- Education and Science»
- Law & Legal Issues
Elements in a Contract XX - The Misrepresentation Act 1967
The Misrepresentation Act 1967 also governs the law on misrepresentation. S2(1) of the act states that: - Where a person has entered into a contract after a misrepresentation has been made to him by another party thereto and as a result thereof he has suffered loss, then, if the person making the misrepresentation would be liable to damages in respect thereof had the misrepresentation been made fraudulently, that person shall be so liable notwithstanding that the misrepresentation was not made fraudulently, unless he proves that he had reasonable ground to believe and did believe up to the time the contract was made the facts represented were true.
Under s2(2) of the act the court has a discretion to award damages instead of rescission. “Where a person has entered into a contract after a misrepresentation has been made to him otherwise than fraudulently, and he would be entitled, by reason of the misrepresentation, to rescind the contract, then, if it is claimed, in any proceedings arising out of the contract, that the contract ought to be or has been rescinded, the court or arbitrator may declare the contract subsisting and award damages in lieu of rescission, if of opinion that it would be equitable to do so, having regard to the nature of the misrepresentation and the loss that would be caused by it if the contract were upheld, as well as to the loss that rescission would cause to the other party”.
When there has been breach of contract, especially for fraudulent misrepresentation or a breach of s2(1) of the Misrepresentation Act 1967, the courts are more inclined to award damages. In cases of negligent misstatements damages are awarded to put the parties back in the position they would be in, had they not entered into the contract and it is not to allow the aggrieved party to profit from the deceit of another. Therefore, the damages that are awarded may at times be less than the damage that was suffered or incurred.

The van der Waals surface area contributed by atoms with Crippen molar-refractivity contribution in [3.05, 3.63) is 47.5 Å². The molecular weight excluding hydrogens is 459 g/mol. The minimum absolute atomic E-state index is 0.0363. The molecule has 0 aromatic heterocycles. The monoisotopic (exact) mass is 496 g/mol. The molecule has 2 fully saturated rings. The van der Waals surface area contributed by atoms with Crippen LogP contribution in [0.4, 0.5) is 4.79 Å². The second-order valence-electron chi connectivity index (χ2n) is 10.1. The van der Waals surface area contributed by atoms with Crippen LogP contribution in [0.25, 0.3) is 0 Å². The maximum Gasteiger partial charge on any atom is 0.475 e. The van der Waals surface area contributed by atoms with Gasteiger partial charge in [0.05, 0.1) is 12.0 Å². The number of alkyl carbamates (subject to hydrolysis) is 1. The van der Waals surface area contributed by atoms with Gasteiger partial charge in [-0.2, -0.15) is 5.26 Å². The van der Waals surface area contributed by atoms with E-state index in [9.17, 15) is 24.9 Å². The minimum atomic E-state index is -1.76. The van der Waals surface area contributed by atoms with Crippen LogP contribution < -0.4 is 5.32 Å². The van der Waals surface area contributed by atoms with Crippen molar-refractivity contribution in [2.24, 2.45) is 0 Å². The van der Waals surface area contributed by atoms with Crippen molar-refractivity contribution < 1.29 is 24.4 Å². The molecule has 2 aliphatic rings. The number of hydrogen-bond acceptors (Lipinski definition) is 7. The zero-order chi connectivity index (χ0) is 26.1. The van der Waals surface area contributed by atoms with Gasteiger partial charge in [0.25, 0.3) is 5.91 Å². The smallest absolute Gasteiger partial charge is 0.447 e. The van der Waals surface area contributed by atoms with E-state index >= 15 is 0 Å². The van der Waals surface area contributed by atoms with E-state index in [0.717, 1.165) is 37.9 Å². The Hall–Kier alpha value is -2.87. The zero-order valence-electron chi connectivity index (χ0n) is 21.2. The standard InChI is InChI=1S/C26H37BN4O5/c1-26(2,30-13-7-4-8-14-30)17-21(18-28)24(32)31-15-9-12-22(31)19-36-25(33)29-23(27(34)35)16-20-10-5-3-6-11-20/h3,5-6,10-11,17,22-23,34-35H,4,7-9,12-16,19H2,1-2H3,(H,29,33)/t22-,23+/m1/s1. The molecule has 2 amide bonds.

In Doyle v Olby (Ironmongers) Ltd 1969 for example, the plaintiff (claimant) purchased a business from the defendant and entered into the contract based on statements made by the defendant that inflated the profits of the business and the scope of the business. When the plaintiff discovered that these statements were untrue he brought an action against the defendants on the grounds of misrepresentation and his claim was upheld. The court held that in instances of misrepresentation the plaintiff was entitled to claim for damages that directly resulted from or was directly caused by the fraudulent misrepresentation regardless of whether the loss was foreseeable or otherwise.
In the all the three categories of misrepresentation i.e. fraudulent misrepresentation, negligent misstatement, and innocent misrepresentation the court has a discretion to either award damages or to allow rescission.
In assessing damages the court will take into account the remoteness of the damage. The common-law test to assess the remoteness of damage for negligent misstatements is the test given in the Wagon Mound (1) (1961). The defendant’s vessel the Wagon Mound was docked in a wharf in Sydney and unknown to the defendant the boat leaked oil and the resulting fire caused damage to not only the defendant’s vessel but also to the wharf and to 2 other vessels. The court had to determine the scope of the defendant’s liability. It was held that the defendant was only liable for the damages that he could foresee and the court found in favor of the defendant supplanting or overruling the earlier decision in Re Polemis.
In Re Polemis (1921) one of the men employed to load and unload cargo from a ship dropped a plank into the ship’s cargo hold and the plank struck a flint which caused a spark that came in contact with petrol fumes and the resulting fire spread to the hull of the ship and set the whole ship on fire. The court had to decide as to the extent of the defendant’s liability.
It was held that the defendant was not only liable for the damages that he could foresee but was also liable for all the other damages that resulted as a consequence of his action(s) regardless of whether the damage was foreseeable of otherwise. It suffices that the defendant caused the initial act which set in motion a chain of events that resulted in damage that would otherwise not have been foreseeable by a reasonable man.
© 2017 Kathiresan Ramachanderam and Dyarne Jessica Ward